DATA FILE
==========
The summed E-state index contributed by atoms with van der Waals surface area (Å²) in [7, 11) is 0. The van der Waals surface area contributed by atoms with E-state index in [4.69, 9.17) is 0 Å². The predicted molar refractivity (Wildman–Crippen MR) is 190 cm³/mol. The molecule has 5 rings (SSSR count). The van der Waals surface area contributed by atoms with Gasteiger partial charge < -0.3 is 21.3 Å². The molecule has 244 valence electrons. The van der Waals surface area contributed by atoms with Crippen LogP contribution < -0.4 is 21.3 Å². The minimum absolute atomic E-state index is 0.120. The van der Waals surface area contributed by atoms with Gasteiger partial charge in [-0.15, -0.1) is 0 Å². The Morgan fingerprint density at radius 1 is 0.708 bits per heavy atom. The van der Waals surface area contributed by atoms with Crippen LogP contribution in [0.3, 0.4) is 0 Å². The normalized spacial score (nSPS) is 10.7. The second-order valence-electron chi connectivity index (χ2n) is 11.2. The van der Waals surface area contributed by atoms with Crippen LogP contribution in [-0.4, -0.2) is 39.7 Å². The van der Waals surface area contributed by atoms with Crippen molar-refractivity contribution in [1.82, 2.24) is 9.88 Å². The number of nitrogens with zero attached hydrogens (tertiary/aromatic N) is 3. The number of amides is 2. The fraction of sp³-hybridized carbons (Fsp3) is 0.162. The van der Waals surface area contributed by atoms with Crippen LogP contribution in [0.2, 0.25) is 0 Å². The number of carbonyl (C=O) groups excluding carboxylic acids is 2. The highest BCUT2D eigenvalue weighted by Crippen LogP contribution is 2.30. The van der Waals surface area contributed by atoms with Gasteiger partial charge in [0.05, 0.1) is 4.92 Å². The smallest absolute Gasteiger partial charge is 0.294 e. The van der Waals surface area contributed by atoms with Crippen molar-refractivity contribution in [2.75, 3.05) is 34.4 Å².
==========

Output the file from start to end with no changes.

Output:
The summed E-state index contributed by atoms with van der Waals surface area (Å²) in [7, 11) is 0. The van der Waals surface area contributed by atoms with E-state index in [4.69, 9.17) is 0 Å². The predicted molar refractivity (Wildman–Crippen MR) is 190 cm³/mol. The molecule has 5 rings (SSSR count). The van der Waals surface area contributed by atoms with Gasteiger partial charge < -0.3 is 21.3 Å². The molecule has 244 valence electrons. The van der Waals surface area contributed by atoms with Crippen LogP contribution < -0.4 is 21.3 Å². The minimum absolute atomic E-state index is 0.120. The van der Waals surface area contributed by atoms with Gasteiger partial charge in [-0.15, -0.1) is 0 Å². The Morgan fingerprint density at radius 1 is 0.708 bits per heavy atom. The van der Waals surface area contributed by atoms with Crippen LogP contribution in [0.3, 0.4) is 0 Å². The normalized spacial score (nSPS) is 10.7. The second-order valence-electron chi connectivity index (χ2n) is 11.2. The van der Waals surface area contributed by atoms with Crippen LogP contribution in [-0.4, -0.2) is 39.7 Å². The van der Waals surface area contributed by atoms with Crippen molar-refractivity contribution in [1.82, 2.24) is 9.88 Å². The number of nitrogens with zero attached hydrogens (tertiary/aromatic N) is 3. The number of amides is 2. The fraction of sp³-hybridized carbons (Fsp3) is 0.162. The van der Waals surface area contributed by atoms with Crippen LogP contribution in [0.2, 0.25) is 0 Å². The number of carbonyl (C=O) groups excluding carboxylic acids is 2. The highest BCUT2D eigenvalue weighted by Crippen LogP contribution is 2.30. The van der Waals surface area contributed by atoms with Gasteiger partial charge in [0.05, 0.1) is 4.92 Å². The smallest absolute Gasteiger partial charge is 0.294 e. The van der Waals surface area contributed by atoms with Crippen molar-refractivity contribution in [2.75, 3.05) is 34.4 Å².